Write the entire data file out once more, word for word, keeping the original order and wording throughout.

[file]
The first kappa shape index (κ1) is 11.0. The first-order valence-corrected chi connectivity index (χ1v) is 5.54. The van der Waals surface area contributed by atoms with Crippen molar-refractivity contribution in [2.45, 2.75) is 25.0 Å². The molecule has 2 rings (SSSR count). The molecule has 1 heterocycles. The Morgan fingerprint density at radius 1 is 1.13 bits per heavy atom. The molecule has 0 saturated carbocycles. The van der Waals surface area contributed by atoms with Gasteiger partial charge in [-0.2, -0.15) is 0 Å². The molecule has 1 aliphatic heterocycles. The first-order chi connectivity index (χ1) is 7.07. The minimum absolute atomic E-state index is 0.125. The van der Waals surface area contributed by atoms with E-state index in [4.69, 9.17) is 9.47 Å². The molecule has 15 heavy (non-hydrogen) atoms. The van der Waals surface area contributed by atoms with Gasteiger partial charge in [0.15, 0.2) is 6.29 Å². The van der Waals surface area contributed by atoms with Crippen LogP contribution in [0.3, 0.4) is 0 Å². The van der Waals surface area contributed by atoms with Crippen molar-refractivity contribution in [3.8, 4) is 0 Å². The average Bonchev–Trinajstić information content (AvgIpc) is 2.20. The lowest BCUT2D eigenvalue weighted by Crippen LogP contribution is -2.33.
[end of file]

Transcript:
The first kappa shape index (κ1) is 11.0. The first-order valence-corrected chi connectivity index (χ1v) is 5.54. The van der Waals surface area contributed by atoms with Crippen molar-refractivity contribution in [2.45, 2.75) is 25.0 Å². The molecule has 2 rings (SSSR count). The molecule has 1 heterocycles. The Morgan fingerprint density at radius 1 is 1.13 bits per heavy atom. The molecule has 0 saturated carbocycles. The van der Waals surface area contributed by atoms with Gasteiger partial charge in [-0.2, -0.15) is 0 Å². The molecule has 1 aliphatic heterocycles. The first-order chi connectivity index (χ1) is 7.07. The minimum absolute atomic E-state index is 0.125. The van der Waals surface area contributed by atoms with E-state index in [4.69, 9.17) is 9.47 Å². The molecule has 15 heavy (non-hydrogen) atoms. The van der Waals surface area contributed by atoms with Gasteiger partial charge in [0.15, 0.2) is 6.29 Å². The van der Waals surface area contributed by atoms with Crippen LogP contribution in [0.3, 0.4) is 0 Å². The van der Waals surface area contributed by atoms with Crippen molar-refractivity contribution in [3.8, 4) is 0 Å². The average Bonchev–Trinajstić information content (AvgIpc) is 2.20. The lowest BCUT2D eigenvalue weighted by Crippen LogP contribution is -2.33.